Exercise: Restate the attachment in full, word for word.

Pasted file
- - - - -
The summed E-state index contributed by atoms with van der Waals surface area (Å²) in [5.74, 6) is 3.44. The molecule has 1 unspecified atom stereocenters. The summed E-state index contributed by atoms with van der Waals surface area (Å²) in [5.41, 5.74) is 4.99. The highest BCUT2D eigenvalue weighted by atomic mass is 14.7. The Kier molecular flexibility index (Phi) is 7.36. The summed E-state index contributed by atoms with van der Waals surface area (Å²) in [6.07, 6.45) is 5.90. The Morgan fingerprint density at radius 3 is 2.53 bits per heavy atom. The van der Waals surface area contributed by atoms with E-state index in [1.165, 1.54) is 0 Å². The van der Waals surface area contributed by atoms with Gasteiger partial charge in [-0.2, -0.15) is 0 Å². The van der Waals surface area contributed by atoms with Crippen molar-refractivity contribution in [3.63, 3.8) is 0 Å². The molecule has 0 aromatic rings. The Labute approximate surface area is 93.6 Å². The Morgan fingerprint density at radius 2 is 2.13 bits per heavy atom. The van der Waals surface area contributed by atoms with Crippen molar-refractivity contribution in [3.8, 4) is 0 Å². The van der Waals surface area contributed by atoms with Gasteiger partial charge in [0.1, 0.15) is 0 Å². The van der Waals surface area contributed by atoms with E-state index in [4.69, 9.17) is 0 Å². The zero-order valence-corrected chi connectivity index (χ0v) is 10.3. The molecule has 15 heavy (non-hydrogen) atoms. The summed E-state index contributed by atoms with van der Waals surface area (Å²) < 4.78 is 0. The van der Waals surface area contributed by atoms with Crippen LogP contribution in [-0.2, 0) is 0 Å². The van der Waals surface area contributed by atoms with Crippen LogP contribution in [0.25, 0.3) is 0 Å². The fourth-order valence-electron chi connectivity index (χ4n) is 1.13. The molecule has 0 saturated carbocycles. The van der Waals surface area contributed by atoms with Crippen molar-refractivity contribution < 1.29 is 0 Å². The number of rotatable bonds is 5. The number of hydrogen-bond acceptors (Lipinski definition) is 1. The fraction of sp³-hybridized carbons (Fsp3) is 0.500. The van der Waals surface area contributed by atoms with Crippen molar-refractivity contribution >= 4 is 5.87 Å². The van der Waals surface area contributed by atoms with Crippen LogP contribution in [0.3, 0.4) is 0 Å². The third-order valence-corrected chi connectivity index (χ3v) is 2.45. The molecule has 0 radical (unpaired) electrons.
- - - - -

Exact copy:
The summed E-state index contributed by atoms with van der Waals surface area (Å²) in [5.74, 6) is 3.44. The molecule has 1 unspecified atom stereocenters. The summed E-state index contributed by atoms with van der Waals surface area (Å²) in [5.41, 5.74) is 4.99. The highest BCUT2D eigenvalue weighted by atomic mass is 14.7. The Kier molecular flexibility index (Phi) is 7.36. The summed E-state index contributed by atoms with van der Waals surface area (Å²) in [6.07, 6.45) is 5.90. The Morgan fingerprint density at radius 3 is 2.53 bits per heavy atom. The van der Waals surface area contributed by atoms with E-state index in [1.165, 1.54) is 0 Å². The van der Waals surface area contributed by atoms with Gasteiger partial charge in [-0.2, -0.15) is 0 Å². The van der Waals surface area contributed by atoms with Crippen molar-refractivity contribution in [3.63, 3.8) is 0 Å². The molecule has 0 aromatic rings. The Labute approximate surface area is 93.6 Å². The Morgan fingerprint density at radius 2 is 2.13 bits per heavy atom. The van der Waals surface area contributed by atoms with Crippen molar-refractivity contribution in [3.8, 4) is 0 Å². The van der Waals surface area contributed by atoms with Gasteiger partial charge in [0.1, 0.15) is 0 Å². The van der Waals surface area contributed by atoms with E-state index in [4.69, 9.17) is 0 Å². The zero-order valence-corrected chi connectivity index (χ0v) is 10.3. The molecule has 15 heavy (non-hydrogen) atoms. The summed E-state index contributed by atoms with van der Waals surface area (Å²) < 4.78 is 0. The van der Waals surface area contributed by atoms with Crippen LogP contribution in [-0.2, 0) is 0 Å². The van der Waals surface area contributed by atoms with Crippen LogP contribution in [0.25, 0.3) is 0 Å². The fourth-order valence-electron chi connectivity index (χ4n) is 1.13. The molecule has 0 saturated carbocycles. The van der Waals surface area contributed by atoms with Crippen molar-refractivity contribution < 1.29 is 0 Å². The number of rotatable bonds is 5. The number of hydrogen-bond acceptors (Lipinski definition) is 1. The fraction of sp³-hybridized carbons (Fsp3) is 0.500. The van der Waals surface area contributed by atoms with Crippen molar-refractivity contribution >= 4 is 5.87 Å². The van der Waals surface area contributed by atoms with Crippen LogP contribution in [0.3, 0.4) is 0 Å². The third-order valence-corrected chi connectivity index (χ3v) is 2.45. The molecule has 0 radical (unpaired) electrons.